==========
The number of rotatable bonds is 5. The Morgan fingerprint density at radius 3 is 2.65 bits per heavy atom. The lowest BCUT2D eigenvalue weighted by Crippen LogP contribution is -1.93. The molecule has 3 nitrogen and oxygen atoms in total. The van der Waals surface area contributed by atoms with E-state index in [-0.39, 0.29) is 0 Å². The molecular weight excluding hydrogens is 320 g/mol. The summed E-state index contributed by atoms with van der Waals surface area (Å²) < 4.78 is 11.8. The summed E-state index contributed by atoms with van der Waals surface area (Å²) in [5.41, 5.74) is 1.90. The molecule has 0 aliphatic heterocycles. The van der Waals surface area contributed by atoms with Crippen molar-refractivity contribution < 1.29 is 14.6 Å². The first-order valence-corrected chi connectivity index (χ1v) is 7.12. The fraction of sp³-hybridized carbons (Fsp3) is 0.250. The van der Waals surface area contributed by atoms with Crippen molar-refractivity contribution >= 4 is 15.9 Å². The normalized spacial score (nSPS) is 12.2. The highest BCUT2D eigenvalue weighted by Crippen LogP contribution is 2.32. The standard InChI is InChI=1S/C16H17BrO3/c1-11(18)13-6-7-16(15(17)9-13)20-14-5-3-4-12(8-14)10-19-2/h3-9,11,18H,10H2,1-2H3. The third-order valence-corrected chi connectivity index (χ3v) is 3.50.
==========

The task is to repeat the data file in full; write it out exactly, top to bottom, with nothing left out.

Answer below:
The number of rotatable bonds is 5. The Morgan fingerprint density at radius 3 is 2.65 bits per heavy atom. The lowest BCUT2D eigenvalue weighted by Crippen LogP contribution is -1.93. The molecule has 3 nitrogen and oxygen atoms in total. The van der Waals surface area contributed by atoms with E-state index in [-0.39, 0.29) is 0 Å². The molecular weight excluding hydrogens is 320 g/mol. The summed E-state index contributed by atoms with van der Waals surface area (Å²) < 4.78 is 11.8. The summed E-state index contributed by atoms with van der Waals surface area (Å²) in [5.41, 5.74) is 1.90. The molecule has 0 aliphatic heterocycles. The van der Waals surface area contributed by atoms with Crippen molar-refractivity contribution < 1.29 is 14.6 Å². The first-order valence-corrected chi connectivity index (χ1v) is 7.12. The fraction of sp³-hybridized carbons (Fsp3) is 0.250. The van der Waals surface area contributed by atoms with Crippen molar-refractivity contribution >= 4 is 15.9 Å². The normalized spacial score (nSPS) is 12.2. The highest BCUT2D eigenvalue weighted by Crippen LogP contribution is 2.32. The standard InChI is InChI=1S/C16H17BrO3/c1-11(18)13-6-7-16(15(17)9-13)20-14-5-3-4-12(8-14)10-19-2/h3-9,11,18H,10H2,1-2H3. The third-order valence-corrected chi connectivity index (χ3v) is 3.50.